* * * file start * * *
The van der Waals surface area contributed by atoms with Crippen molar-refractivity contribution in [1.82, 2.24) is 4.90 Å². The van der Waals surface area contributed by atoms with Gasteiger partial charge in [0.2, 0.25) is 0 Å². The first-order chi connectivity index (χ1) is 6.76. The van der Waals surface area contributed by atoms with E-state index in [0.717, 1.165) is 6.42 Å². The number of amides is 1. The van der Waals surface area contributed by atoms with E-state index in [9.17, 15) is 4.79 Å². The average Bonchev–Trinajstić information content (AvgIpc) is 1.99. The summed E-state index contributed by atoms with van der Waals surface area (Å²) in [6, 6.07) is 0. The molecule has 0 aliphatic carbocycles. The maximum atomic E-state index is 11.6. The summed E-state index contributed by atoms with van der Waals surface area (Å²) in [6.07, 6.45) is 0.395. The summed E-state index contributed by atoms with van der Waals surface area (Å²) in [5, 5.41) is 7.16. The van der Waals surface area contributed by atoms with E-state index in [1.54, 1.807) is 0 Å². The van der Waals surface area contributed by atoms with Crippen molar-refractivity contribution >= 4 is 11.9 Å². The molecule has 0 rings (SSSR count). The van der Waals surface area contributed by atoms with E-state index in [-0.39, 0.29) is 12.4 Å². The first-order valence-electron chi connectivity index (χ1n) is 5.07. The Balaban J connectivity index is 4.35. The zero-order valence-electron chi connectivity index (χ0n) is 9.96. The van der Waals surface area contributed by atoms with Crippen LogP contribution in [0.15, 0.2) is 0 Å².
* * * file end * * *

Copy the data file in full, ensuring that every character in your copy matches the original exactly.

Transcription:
The van der Waals surface area contributed by atoms with Crippen molar-refractivity contribution in [1.82, 2.24) is 4.90 Å². The van der Waals surface area contributed by atoms with Gasteiger partial charge in [0.2, 0.25) is 0 Å². The first-order chi connectivity index (χ1) is 6.76. The van der Waals surface area contributed by atoms with E-state index in [0.717, 1.165) is 6.42 Å². The number of amides is 1. The van der Waals surface area contributed by atoms with E-state index in [9.17, 15) is 4.79 Å². The average Bonchev–Trinajstić information content (AvgIpc) is 1.99. The summed E-state index contributed by atoms with van der Waals surface area (Å²) in [6, 6.07) is 0. The molecule has 0 aliphatic carbocycles. The maximum atomic E-state index is 11.6. The summed E-state index contributed by atoms with van der Waals surface area (Å²) in [6.07, 6.45) is 0.395. The summed E-state index contributed by atoms with van der Waals surface area (Å²) in [5, 5.41) is 7.16. The van der Waals surface area contributed by atoms with E-state index in [1.54, 1.807) is 0 Å². The van der Waals surface area contributed by atoms with Crippen molar-refractivity contribution >= 4 is 11.9 Å². The molecule has 0 rings (SSSR count). The van der Waals surface area contributed by atoms with E-state index in [-0.39, 0.29) is 12.4 Å². The first-order valence-electron chi connectivity index (χ1n) is 5.07. The Balaban J connectivity index is 4.35. The zero-order valence-electron chi connectivity index (χ0n) is 9.96. The van der Waals surface area contributed by atoms with Crippen LogP contribution in [0.15, 0.2) is 0 Å².